US vs. Canada

Today, the US will take on Canada in the Women’s World Cup! Last summer, we did a series on the World Cup by writing head to head country comparisons. So we decided we would do it again this year for the women.

So on to our first head to head – US vs. Canada.

world cup soccer ball

Obsessed with soccer? US and Canada are pretty close in costs for soccer related expenses. It will cost you $2.50 more a month to join a health club in Canada than in the US, and your gym shoes will cost you $2.50 more as well. Playing soccer might be more expensive in Canada but Americans pay $4.00 a month more for cable and internet so watching the game today will cost us a bit more, unless you go to the bar to watch because your burger will cost you $3.00 more in Canada.

These are small price differences, but Canada does beat US in two big categories – child care and maternity leave.

Child Care. Canada provides families with the Canada child tax benefit (CCTB), which is a non-taxable monthly payment to help eligible families with the cost of raising children under 18 years of age. Families who have children with mental or physical disabilities can also access additional financial support to care for their children’s long-term needs.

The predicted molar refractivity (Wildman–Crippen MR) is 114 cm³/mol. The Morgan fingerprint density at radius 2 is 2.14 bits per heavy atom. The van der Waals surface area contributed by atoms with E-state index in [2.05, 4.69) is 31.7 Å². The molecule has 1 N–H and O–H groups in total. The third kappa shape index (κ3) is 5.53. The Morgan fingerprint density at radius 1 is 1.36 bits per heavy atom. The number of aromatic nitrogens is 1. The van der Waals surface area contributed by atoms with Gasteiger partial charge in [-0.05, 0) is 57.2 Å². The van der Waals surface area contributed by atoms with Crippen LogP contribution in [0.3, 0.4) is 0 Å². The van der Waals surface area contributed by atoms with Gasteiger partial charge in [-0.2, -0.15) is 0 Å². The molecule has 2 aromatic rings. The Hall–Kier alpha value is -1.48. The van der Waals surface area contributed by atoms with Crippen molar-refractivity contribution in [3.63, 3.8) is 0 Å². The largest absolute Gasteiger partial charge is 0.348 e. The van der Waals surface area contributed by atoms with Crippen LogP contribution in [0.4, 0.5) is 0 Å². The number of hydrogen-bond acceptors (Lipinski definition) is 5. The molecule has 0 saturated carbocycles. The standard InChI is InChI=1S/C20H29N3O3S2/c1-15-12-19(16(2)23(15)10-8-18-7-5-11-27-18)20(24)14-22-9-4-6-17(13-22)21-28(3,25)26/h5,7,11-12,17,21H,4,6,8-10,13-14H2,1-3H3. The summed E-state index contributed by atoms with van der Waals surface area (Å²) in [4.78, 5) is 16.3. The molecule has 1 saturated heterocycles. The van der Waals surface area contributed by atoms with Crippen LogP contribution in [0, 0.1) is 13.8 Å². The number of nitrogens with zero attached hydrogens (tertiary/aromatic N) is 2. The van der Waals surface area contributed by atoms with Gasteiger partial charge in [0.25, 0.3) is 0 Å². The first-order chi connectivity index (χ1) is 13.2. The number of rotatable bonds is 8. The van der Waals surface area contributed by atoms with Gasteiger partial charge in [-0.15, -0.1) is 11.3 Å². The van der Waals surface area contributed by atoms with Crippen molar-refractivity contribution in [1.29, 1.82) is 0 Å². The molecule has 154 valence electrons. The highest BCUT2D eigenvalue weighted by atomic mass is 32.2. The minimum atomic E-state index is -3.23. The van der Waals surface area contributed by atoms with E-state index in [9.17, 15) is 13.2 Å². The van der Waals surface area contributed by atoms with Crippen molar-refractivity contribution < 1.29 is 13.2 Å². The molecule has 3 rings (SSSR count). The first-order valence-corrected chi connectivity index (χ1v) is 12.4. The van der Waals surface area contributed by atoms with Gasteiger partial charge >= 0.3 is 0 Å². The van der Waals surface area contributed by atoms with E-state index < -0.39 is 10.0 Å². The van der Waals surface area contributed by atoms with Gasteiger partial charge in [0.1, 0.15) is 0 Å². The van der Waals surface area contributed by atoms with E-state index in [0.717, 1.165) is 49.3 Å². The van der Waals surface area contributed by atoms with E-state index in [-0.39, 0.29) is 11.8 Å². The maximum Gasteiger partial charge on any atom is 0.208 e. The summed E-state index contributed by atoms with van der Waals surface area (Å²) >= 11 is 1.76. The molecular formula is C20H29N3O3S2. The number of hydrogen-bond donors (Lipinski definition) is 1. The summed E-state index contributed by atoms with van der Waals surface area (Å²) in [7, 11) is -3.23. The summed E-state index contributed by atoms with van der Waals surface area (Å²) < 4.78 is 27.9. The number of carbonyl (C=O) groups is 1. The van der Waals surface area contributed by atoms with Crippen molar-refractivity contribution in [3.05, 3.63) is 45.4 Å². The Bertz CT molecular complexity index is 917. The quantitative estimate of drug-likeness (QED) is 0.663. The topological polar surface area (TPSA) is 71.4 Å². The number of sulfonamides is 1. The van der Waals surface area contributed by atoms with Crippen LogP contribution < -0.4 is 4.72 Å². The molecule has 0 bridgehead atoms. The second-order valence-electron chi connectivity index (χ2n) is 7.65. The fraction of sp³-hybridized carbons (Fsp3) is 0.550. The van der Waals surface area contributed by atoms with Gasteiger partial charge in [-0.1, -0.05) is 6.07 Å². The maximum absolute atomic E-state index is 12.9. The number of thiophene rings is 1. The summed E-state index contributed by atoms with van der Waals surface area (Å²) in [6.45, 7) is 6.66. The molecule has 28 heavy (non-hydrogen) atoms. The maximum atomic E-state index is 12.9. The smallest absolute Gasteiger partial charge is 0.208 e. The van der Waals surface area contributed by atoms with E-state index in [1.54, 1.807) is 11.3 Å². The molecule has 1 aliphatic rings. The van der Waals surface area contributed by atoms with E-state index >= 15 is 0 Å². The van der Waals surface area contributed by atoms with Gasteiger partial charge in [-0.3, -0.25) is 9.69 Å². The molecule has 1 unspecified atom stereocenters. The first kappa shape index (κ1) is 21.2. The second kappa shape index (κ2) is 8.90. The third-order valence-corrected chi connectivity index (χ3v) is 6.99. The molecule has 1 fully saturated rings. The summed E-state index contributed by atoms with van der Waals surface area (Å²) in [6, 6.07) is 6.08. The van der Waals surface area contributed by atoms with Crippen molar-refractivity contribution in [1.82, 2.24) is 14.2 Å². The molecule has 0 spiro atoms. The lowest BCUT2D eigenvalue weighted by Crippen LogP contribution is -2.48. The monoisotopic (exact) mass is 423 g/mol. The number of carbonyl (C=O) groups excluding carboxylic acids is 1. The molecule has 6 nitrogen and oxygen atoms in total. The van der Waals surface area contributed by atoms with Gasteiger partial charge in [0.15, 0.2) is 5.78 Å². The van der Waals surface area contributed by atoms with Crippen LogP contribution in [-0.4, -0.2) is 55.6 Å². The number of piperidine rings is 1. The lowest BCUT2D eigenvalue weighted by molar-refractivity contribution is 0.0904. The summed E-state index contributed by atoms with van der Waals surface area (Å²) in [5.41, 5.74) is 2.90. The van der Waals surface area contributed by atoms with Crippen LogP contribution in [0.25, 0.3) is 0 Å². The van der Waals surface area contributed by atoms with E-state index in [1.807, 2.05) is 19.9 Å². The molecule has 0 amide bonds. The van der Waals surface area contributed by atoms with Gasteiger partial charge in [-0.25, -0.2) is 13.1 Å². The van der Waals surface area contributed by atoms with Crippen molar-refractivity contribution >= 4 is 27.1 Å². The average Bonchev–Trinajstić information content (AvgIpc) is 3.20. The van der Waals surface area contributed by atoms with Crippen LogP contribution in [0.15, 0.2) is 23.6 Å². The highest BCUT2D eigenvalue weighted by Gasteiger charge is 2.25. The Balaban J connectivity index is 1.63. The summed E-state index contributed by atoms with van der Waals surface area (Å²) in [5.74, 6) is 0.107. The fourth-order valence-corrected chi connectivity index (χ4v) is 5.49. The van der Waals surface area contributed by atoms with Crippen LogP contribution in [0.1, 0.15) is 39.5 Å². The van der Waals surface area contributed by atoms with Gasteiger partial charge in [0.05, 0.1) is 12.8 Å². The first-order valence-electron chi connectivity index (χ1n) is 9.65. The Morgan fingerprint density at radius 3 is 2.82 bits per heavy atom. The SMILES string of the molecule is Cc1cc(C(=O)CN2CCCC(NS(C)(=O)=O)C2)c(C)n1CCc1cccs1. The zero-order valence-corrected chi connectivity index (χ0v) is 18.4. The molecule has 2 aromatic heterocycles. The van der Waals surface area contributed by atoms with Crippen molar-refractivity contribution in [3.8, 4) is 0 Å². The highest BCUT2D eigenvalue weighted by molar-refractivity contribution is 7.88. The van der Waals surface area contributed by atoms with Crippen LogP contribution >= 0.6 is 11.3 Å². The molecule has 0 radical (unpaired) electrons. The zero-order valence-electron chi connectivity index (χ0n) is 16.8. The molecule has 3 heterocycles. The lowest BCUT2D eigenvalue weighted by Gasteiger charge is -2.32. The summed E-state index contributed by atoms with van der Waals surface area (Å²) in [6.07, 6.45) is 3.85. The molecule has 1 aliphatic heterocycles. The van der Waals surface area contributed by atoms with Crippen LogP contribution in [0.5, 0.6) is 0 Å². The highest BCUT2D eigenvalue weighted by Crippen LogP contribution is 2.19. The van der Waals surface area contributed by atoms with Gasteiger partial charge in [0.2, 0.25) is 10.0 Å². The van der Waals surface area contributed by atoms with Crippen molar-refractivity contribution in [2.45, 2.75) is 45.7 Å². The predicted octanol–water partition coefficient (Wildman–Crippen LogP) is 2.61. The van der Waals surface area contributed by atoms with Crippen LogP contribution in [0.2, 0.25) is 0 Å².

Maternity Leave. Canada mandates both leave and benefits for new moms. Depending on the length of employment history and the hours worked, new mothers can take between 17 and 52 weeks of leave from their jobs. Their employers are required to give employees their jobs back at the end of the mandated leave for the same pay and same benefits. It is also worth mentioning that either the mother or father can take 35 weeks of parental leave after the baby is born or adopted, and the parents can split up this leave however they choose. Isn’t that a great way to support families? Let them decide what works best for them!

What does this mean for families?

As U.S. Labor Secretary Thomas Perez noted, Canada’s policies on child care and paid leave have resulted in significant growth in women entering the workforce over the past decade. In 2000,the U.S. and Canada had similar labor force participation rates among women, but women are now working at a higher rate in Canada than in the United States. This gap in workforce participation represents about 5.5 million more women not in the workforce in the U.S., which would equal about $500 billion in additional economic activity. As Perez notes, “America works best when we field a full team, and there’s a lot of female talent on the bench.”

So even though Canada beats the US in parental leave and child care, we will keep our fingers crossed that US beats Canada today in soccer!




Some of our comparisons came to us from Numbeo, an online database of user-contributed information and OECD Regional Well-Being.

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